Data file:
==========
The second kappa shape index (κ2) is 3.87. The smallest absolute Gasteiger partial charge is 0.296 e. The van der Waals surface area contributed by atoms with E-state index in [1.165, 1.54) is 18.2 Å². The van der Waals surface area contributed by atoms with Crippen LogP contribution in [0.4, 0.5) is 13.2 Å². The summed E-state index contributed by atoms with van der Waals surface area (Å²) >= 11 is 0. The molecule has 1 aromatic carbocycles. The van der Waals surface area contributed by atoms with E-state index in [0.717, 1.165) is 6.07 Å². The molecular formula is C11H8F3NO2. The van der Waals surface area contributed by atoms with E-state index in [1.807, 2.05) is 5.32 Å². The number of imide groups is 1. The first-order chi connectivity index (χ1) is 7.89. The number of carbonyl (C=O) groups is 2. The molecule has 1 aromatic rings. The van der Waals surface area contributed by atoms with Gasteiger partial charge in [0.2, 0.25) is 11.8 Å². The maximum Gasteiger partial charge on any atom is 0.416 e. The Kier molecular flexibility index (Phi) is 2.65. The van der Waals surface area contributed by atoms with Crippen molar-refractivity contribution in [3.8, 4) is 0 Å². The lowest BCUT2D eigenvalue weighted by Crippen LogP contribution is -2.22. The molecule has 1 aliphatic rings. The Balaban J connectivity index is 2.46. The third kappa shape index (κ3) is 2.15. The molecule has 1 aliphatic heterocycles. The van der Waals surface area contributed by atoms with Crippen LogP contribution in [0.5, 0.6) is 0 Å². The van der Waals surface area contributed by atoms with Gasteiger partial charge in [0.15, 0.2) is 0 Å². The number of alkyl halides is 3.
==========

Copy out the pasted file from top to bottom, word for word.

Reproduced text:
The second kappa shape index (κ2) is 3.87. The smallest absolute Gasteiger partial charge is 0.296 e. The van der Waals surface area contributed by atoms with E-state index in [1.165, 1.54) is 18.2 Å². The van der Waals surface area contributed by atoms with Crippen LogP contribution in [0.4, 0.5) is 13.2 Å². The summed E-state index contributed by atoms with van der Waals surface area (Å²) >= 11 is 0. The molecule has 1 aromatic carbocycles. The van der Waals surface area contributed by atoms with E-state index in [0.717, 1.165) is 6.07 Å². The molecular formula is C11H8F3NO2. The van der Waals surface area contributed by atoms with E-state index in [1.807, 2.05) is 5.32 Å². The number of imide groups is 1. The first-order chi connectivity index (χ1) is 7.89. The number of carbonyl (C=O) groups is 2. The molecule has 1 aromatic rings. The van der Waals surface area contributed by atoms with Gasteiger partial charge in [0.2, 0.25) is 11.8 Å². The maximum Gasteiger partial charge on any atom is 0.416 e. The Kier molecular flexibility index (Phi) is 2.65. The van der Waals surface area contributed by atoms with Crippen molar-refractivity contribution in [3.8, 4) is 0 Å². The lowest BCUT2D eigenvalue weighted by Crippen LogP contribution is -2.22. The molecule has 1 aliphatic rings. The Balaban J connectivity index is 2.46. The third kappa shape index (κ3) is 2.15. The molecule has 1 aliphatic heterocycles. The van der Waals surface area contributed by atoms with Crippen LogP contribution in [0.5, 0.6) is 0 Å². The van der Waals surface area contributed by atoms with Gasteiger partial charge in [0.15, 0.2) is 0 Å². The number of alkyl halides is 3.